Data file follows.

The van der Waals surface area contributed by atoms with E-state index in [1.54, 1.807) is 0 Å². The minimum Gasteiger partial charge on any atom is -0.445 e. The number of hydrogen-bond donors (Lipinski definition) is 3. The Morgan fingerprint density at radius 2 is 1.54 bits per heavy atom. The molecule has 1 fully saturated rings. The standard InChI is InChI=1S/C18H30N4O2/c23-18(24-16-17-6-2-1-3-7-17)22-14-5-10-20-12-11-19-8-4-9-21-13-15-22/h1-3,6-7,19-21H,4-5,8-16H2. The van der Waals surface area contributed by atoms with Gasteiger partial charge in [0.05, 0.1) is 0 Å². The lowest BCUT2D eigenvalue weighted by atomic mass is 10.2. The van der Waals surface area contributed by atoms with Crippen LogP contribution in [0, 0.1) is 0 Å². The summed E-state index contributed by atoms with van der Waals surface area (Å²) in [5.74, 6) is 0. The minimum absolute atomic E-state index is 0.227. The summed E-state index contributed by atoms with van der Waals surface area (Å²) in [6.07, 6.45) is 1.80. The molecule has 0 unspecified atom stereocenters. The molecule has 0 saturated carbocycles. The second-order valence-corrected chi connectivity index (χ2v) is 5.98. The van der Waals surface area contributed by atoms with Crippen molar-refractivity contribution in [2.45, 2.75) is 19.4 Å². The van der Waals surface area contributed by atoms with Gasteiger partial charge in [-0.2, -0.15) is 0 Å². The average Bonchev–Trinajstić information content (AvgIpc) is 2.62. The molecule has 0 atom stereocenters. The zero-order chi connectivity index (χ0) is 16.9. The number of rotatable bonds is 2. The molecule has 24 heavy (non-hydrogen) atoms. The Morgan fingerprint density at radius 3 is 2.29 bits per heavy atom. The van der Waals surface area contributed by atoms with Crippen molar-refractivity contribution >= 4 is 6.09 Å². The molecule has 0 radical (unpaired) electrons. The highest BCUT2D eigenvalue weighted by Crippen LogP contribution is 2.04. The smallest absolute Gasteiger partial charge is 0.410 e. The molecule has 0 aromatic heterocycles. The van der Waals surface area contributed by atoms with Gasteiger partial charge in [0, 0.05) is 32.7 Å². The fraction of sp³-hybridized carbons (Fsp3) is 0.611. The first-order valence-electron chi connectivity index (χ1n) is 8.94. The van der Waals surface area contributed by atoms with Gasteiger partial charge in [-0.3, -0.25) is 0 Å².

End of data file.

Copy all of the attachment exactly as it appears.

The van der Waals surface area contributed by atoms with E-state index in [1.54, 1.807) is 0 Å². The minimum Gasteiger partial charge on any atom is -0.445 e. The number of hydrogen-bond donors (Lipinski definition) is 3. The Morgan fingerprint density at radius 2 is 1.54 bits per heavy atom. The molecule has 1 fully saturated rings. The standard InChI is InChI=1S/C18H30N4O2/c23-18(24-16-17-6-2-1-3-7-17)22-14-5-10-20-12-11-19-8-4-9-21-13-15-22/h1-3,6-7,19-21H,4-5,8-16H2. The van der Waals surface area contributed by atoms with Gasteiger partial charge in [0.05, 0.1) is 0 Å². The lowest BCUT2D eigenvalue weighted by atomic mass is 10.2. The van der Waals surface area contributed by atoms with Crippen LogP contribution in [0, 0.1) is 0 Å². The summed E-state index contributed by atoms with van der Waals surface area (Å²) in [5.74, 6) is 0. The minimum absolute atomic E-state index is 0.227. The summed E-state index contributed by atoms with van der Waals surface area (Å²) in [6.07, 6.45) is 1.80. The molecule has 0 unspecified atom stereocenters. The molecule has 0 saturated carbocycles. The second-order valence-corrected chi connectivity index (χ2v) is 5.98. The van der Waals surface area contributed by atoms with Crippen molar-refractivity contribution in [2.45, 2.75) is 19.4 Å². The van der Waals surface area contributed by atoms with Gasteiger partial charge in [-0.2, -0.15) is 0 Å². The average Bonchev–Trinajstić information content (AvgIpc) is 2.62. The molecule has 0 atom stereocenters. The zero-order chi connectivity index (χ0) is 16.9. The number of rotatable bonds is 2. The molecule has 24 heavy (non-hydrogen) atoms. The Morgan fingerprint density at radius 3 is 2.29 bits per heavy atom. The van der Waals surface area contributed by atoms with Crippen molar-refractivity contribution >= 4 is 6.09 Å². The molecule has 0 radical (unpaired) electrons. The highest BCUT2D eigenvalue weighted by Crippen LogP contribution is 2.04. The smallest absolute Gasteiger partial charge is 0.410 e. The molecule has 0 aromatic heterocycles. The van der Waals surface area contributed by atoms with Gasteiger partial charge in [0, 0.05) is 32.7 Å². The fraction of sp³-hybridized carbons (Fsp3) is 0.611. The first-order valence-electron chi connectivity index (χ1n) is 8.94. The van der Waals surface area contributed by atoms with Gasteiger partial charge in [-0.3, -0.25) is 0 Å².